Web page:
Tattooine Sunset

If you find your prospects aren’t taking action, or aren’t moving forward with you, here’s how you can make your proposals stand out and win more often (and at higher price points).

Last time we looked at who is the hero of your proposal. Now let’s focus on if and why the hero needs you. In Star Wars, Luke wants to escape the drudgery of moisture farming, but only after Imperial stormtroopers kill his adoptive parents (“only Imperial stormtroopers are so precise”) does he agree to go to Alderaan with Obi-Wan. (It’s a compelling pitch at that point. I hope your sales pitches are *less* compelling and involve less desperate prospects.)

When we try to make ourselves stand out, we can come across as narcissistic (“we are an industry-leading firm with 8,000 PhD years of thought leadership…”), and we can completely miss the point.

So what should we do instead?

Just ask.

Why are you talking to us? What are you looking for in your partner or vendor? This is on top of establishing why the project itself is important enough to do, and do now, and why the prospect hasn’t been able to solve it before.

This is where you establish the “why work with me” part of the proposal, which is just as important as nailing the problem statement. If you just get the problem part right, but don’t have a compelling reason for the prospect to work with you, they may go with a competitor, or even get stuck in “no decision.”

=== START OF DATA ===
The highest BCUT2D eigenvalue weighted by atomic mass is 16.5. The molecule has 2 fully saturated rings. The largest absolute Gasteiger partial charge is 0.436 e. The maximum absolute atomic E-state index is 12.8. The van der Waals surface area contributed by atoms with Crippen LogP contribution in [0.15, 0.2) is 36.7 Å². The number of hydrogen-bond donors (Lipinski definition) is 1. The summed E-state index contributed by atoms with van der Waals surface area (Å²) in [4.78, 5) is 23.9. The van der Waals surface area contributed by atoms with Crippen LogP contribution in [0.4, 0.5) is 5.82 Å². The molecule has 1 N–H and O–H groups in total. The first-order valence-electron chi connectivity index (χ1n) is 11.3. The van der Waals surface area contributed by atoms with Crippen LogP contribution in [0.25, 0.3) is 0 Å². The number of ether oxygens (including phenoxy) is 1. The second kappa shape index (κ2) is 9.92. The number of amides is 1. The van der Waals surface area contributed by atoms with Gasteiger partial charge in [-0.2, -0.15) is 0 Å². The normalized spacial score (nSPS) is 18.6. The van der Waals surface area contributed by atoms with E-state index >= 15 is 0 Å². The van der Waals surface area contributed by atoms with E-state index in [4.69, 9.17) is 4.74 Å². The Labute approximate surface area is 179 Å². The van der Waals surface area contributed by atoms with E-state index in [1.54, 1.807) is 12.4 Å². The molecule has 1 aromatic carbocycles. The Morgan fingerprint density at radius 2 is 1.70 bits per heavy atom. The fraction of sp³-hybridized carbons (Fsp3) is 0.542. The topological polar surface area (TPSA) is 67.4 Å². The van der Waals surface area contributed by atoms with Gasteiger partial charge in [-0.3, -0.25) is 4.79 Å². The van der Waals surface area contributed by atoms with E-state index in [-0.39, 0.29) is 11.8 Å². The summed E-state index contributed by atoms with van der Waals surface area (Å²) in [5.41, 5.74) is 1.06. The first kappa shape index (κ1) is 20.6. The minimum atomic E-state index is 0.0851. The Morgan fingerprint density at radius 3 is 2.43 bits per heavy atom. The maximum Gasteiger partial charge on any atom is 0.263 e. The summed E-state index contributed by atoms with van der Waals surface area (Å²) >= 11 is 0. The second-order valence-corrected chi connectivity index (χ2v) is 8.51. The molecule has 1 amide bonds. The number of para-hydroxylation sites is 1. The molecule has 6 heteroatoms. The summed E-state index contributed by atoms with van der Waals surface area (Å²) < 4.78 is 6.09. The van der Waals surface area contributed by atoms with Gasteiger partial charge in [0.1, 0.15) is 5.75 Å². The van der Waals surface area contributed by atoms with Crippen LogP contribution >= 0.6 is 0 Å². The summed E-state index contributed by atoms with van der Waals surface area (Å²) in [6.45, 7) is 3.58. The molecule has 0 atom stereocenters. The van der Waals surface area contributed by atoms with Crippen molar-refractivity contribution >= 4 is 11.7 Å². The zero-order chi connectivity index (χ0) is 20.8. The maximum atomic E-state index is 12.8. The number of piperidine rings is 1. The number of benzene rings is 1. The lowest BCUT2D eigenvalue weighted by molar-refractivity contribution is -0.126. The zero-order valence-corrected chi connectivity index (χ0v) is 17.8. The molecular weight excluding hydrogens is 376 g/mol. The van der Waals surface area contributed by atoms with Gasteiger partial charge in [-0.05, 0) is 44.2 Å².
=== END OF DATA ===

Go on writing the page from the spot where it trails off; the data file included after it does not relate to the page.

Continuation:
If you’re worried about budget and pricing pressure, you can even ask, “we’re definitely not the cheapest option in this market– what are you looking for from us?” If they are going to make a decision based on price and you won’t win anyway, you’ve just saved yourself a bunch of time and opportunity cost. But if they care about other things (“we wasted a lot of money on the cheapest option we could find last time, and we’re still stuck in the same place– we need to get this done before the middle of the quarter or we won’t be able to make our numbers”, or whatever), you can learn what’s critical to them. If you don’t actually fit what they need, tell them and move on. But if you do, you’ve got key to standing out against the competition and making the prospect feel comfortable selecting you.

If you don’t feel comfortable asking these questions, practice. As Jason Cohen mentioned in the first episode of the Sales for Nerds podcast, “Knowing that you need to ask shows that you know exactly what you’re doing.”

 

 

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